“Text WIN to 12388”
These are shared short codes. They are shared between several businesses, thus sharing costs and making it an affordable option for text marketing. Incoming mobile traffic is differentiated by the use of a unique keyword that routes the text to the organization who reserved it, within the same industry. For example, three fashion online stores may share the same short code, but use different keywords for incoming texts.
“Text SHOES to 12388”
“Text SHOES to 13595”
“Text SHOES to 15743”
The examples above are dedicated short codes. What this means is different brands get to use the same keyword, but route it to a uniquely assigned short code number, which is assigned to each specific store. The costs associated with dedicated short codes are higher than the shared ones.
In 2018, AT&T informed A2P partners that they will stop activating new shared short codes, and also mentioned they will ban existing short code SMS campaigns at some point in the future. As of October 2020, both T-Mobile and AT&T now removed support of shared short codes in their T&Cs.
This decision makes sense in the context of Conversational SMS Marketing - short codes are not consumer-driven, and, at Cartloop, we made the decision to use typical long code, local numbers, from the start, to further support our mission of providing personalized, real-value support. We strongly advise brands currently using short codes to make the switch. The risk of not doing so is highly interconnected with the deliverability of your text messages.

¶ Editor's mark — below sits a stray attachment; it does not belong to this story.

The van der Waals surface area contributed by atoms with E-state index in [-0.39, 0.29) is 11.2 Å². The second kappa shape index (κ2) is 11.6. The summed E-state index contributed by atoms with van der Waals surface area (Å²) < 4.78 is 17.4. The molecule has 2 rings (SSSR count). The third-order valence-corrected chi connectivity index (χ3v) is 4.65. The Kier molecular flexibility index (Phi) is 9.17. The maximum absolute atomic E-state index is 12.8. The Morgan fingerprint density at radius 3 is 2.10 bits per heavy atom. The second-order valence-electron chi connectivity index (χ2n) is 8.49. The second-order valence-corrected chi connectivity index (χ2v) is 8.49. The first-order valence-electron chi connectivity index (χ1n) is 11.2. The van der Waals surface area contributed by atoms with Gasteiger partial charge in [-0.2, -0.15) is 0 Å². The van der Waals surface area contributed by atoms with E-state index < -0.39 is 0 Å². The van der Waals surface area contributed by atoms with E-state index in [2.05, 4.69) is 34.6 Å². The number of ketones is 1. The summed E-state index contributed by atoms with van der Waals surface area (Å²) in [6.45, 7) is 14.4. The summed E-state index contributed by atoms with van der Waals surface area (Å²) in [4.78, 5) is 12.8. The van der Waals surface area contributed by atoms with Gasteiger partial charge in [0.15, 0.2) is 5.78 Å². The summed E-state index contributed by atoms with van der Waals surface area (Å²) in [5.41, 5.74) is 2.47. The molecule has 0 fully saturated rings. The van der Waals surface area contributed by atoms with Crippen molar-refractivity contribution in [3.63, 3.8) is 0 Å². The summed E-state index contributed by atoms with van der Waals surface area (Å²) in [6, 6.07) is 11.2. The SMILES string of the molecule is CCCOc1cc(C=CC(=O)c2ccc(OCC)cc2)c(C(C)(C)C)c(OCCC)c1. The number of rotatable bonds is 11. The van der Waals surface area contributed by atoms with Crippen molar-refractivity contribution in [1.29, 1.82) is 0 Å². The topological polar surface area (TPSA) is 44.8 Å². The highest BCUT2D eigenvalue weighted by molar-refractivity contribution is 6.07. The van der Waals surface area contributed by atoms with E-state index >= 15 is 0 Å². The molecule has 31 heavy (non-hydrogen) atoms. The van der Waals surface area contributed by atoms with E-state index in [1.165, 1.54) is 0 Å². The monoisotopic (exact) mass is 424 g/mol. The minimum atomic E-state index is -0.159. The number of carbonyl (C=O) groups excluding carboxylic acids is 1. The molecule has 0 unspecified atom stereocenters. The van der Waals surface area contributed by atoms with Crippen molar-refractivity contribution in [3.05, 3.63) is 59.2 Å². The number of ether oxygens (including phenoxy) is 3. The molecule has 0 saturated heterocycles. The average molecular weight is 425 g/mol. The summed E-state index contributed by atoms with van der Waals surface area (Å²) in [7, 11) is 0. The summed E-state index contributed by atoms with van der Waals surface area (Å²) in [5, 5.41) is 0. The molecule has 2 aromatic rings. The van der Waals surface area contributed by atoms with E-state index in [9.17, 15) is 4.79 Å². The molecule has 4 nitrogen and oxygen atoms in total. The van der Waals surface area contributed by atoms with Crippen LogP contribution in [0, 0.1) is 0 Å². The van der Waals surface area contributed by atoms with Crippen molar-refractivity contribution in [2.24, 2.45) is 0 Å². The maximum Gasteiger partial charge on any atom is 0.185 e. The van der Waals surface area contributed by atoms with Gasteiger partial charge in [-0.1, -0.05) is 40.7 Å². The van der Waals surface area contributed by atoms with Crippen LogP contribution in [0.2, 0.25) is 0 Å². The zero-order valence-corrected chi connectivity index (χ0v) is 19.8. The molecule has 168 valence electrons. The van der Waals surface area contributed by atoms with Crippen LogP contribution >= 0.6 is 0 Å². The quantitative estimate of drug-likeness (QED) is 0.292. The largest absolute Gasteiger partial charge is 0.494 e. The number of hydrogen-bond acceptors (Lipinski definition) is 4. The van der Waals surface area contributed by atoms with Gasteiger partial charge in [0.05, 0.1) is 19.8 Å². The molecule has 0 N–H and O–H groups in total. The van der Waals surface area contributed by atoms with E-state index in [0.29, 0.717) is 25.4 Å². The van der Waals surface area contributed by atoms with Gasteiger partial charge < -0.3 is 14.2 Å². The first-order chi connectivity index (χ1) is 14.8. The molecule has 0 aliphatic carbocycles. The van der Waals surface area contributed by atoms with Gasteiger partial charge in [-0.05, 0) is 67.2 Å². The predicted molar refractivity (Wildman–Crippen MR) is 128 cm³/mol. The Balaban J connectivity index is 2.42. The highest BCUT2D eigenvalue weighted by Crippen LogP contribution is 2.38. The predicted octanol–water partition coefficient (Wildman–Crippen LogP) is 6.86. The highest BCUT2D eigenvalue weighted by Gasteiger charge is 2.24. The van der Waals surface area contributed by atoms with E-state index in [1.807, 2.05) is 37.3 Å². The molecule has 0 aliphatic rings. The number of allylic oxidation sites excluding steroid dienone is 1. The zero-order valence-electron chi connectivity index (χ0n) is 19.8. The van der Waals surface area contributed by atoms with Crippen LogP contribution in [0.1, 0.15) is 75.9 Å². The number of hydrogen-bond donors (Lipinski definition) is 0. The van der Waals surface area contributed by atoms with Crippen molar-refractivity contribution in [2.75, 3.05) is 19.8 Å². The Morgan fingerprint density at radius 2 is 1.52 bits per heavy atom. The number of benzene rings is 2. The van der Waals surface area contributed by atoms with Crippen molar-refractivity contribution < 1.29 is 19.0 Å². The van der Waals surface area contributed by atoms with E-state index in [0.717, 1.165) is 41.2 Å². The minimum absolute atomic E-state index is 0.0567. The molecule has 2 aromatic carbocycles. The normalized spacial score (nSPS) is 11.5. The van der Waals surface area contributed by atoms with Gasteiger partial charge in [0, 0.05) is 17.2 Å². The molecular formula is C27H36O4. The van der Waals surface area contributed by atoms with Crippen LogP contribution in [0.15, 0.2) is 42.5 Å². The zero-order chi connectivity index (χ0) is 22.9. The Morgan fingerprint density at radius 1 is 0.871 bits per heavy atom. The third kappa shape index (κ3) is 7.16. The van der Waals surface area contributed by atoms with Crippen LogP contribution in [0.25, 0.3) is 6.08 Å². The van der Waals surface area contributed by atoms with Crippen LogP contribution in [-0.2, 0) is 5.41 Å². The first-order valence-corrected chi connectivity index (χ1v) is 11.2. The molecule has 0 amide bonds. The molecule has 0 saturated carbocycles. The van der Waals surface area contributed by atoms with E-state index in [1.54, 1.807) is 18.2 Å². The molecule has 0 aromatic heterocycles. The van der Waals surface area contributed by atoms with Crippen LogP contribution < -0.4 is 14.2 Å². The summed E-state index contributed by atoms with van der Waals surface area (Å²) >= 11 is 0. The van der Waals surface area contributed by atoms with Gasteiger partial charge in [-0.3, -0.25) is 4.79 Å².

Long Code numbers, also known as Virtual Mobile Number (VMN), are a 10-digit standard-length, typically used by conversational text marketing companies, like Cartloop, to create a 2-way communications channel between the online stores and their shoppers.
A major difference between long code and short code numbers is their inbound to outbound text ratio. According to mobile networks regulations, it should be better than 1:3 for long codes. If a large number of promotions go out to the same recipient from a long code number, chances are, the number will get blocked by the carrier. This offers some peace of mind for your customers, especially in the case of brand communications, that you are not misusing this channel for spam or unrequested promotions.